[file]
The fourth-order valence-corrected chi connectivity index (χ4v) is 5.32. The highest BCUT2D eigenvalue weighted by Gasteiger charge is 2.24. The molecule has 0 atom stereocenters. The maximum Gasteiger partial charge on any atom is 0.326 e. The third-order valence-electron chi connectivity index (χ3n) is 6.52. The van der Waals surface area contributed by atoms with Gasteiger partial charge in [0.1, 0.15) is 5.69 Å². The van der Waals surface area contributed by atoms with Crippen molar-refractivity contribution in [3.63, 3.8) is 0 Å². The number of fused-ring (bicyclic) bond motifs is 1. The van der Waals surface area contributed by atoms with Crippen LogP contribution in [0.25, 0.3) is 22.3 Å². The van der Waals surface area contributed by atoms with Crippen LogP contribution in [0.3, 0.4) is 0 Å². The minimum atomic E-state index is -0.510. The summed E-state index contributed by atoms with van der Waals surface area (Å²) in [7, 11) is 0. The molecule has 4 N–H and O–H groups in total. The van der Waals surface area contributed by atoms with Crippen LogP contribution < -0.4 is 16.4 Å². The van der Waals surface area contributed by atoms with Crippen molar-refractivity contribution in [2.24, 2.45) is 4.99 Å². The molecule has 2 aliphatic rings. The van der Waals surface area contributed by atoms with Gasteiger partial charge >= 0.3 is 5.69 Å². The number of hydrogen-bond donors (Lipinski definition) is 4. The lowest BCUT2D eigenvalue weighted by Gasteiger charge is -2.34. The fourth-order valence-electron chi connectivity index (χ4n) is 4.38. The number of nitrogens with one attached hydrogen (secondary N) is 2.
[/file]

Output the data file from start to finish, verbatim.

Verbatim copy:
The fourth-order valence-corrected chi connectivity index (χ4v) is 5.32. The highest BCUT2D eigenvalue weighted by Gasteiger charge is 2.24. The molecule has 0 atom stereocenters. The maximum Gasteiger partial charge on any atom is 0.326 e. The third-order valence-electron chi connectivity index (χ3n) is 6.52. The van der Waals surface area contributed by atoms with Gasteiger partial charge in [0.1, 0.15) is 5.69 Å². The van der Waals surface area contributed by atoms with Crippen molar-refractivity contribution in [3.63, 3.8) is 0 Å². The number of fused-ring (bicyclic) bond motifs is 1. The van der Waals surface area contributed by atoms with Crippen LogP contribution in [0.25, 0.3) is 22.3 Å². The van der Waals surface area contributed by atoms with Crippen LogP contribution in [0.3, 0.4) is 0 Å². The minimum atomic E-state index is -0.510. The summed E-state index contributed by atoms with van der Waals surface area (Å²) in [7, 11) is 0. The molecule has 4 N–H and O–H groups in total. The van der Waals surface area contributed by atoms with Crippen LogP contribution < -0.4 is 16.4 Å². The van der Waals surface area contributed by atoms with Crippen molar-refractivity contribution in [2.24, 2.45) is 4.99 Å². The molecule has 2 aliphatic rings. The van der Waals surface area contributed by atoms with Gasteiger partial charge >= 0.3 is 5.69 Å². The number of hydrogen-bond donors (Lipinski definition) is 4. The lowest BCUT2D eigenvalue weighted by Gasteiger charge is -2.34. The fourth-order valence-electron chi connectivity index (χ4n) is 4.38. The number of nitrogens with one attached hydrogen (secondary N) is 2.